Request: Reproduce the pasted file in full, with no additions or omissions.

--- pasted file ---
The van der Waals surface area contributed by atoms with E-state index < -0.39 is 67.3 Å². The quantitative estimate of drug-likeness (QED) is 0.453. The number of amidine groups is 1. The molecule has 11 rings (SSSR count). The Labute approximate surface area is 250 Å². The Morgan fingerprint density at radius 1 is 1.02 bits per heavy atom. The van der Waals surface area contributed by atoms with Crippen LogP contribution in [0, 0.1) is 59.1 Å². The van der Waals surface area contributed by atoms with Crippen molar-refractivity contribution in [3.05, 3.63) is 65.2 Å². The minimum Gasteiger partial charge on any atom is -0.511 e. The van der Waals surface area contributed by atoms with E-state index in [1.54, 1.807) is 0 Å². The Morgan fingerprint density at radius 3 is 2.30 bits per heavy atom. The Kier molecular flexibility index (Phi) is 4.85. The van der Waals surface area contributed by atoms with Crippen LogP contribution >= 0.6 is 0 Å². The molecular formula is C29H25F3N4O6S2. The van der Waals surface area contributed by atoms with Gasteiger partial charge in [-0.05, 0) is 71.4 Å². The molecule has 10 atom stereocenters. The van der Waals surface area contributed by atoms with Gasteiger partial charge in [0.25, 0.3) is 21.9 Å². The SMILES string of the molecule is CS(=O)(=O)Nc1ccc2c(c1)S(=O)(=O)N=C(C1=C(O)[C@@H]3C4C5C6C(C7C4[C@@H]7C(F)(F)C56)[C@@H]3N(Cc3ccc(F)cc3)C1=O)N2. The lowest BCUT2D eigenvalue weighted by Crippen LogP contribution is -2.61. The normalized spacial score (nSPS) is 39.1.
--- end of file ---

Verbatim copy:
The van der Waals surface area contributed by atoms with E-state index < -0.39 is 67.3 Å². The quantitative estimate of drug-likeness (QED) is 0.453. The number of amidine groups is 1. The molecule has 11 rings (SSSR count). The Labute approximate surface area is 250 Å². The Morgan fingerprint density at radius 1 is 1.02 bits per heavy atom. The van der Waals surface area contributed by atoms with Crippen LogP contribution in [0, 0.1) is 59.1 Å². The van der Waals surface area contributed by atoms with Crippen molar-refractivity contribution in [3.05, 3.63) is 65.2 Å². The minimum Gasteiger partial charge on any atom is -0.511 e. The van der Waals surface area contributed by atoms with E-state index in [1.54, 1.807) is 0 Å². The Morgan fingerprint density at radius 3 is 2.30 bits per heavy atom. The Kier molecular flexibility index (Phi) is 4.85. The van der Waals surface area contributed by atoms with Crippen LogP contribution >= 0.6 is 0 Å². The molecular formula is C29H25F3N4O6S2. The van der Waals surface area contributed by atoms with Gasteiger partial charge in [-0.05, 0) is 71.4 Å². The molecule has 10 atom stereocenters. The van der Waals surface area contributed by atoms with Gasteiger partial charge in [0.25, 0.3) is 21.9 Å². The SMILES string of the molecule is CS(=O)(=O)Nc1ccc2c(c1)S(=O)(=O)N=C(C1=C(O)[C@@H]3C4C5C6C(C7C4[C@@H]7C(F)(F)C56)[C@@H]3N(Cc3ccc(F)cc3)C1=O)N2. The lowest BCUT2D eigenvalue weighted by Crippen LogP contribution is -2.61. The normalized spacial score (nSPS) is 39.1.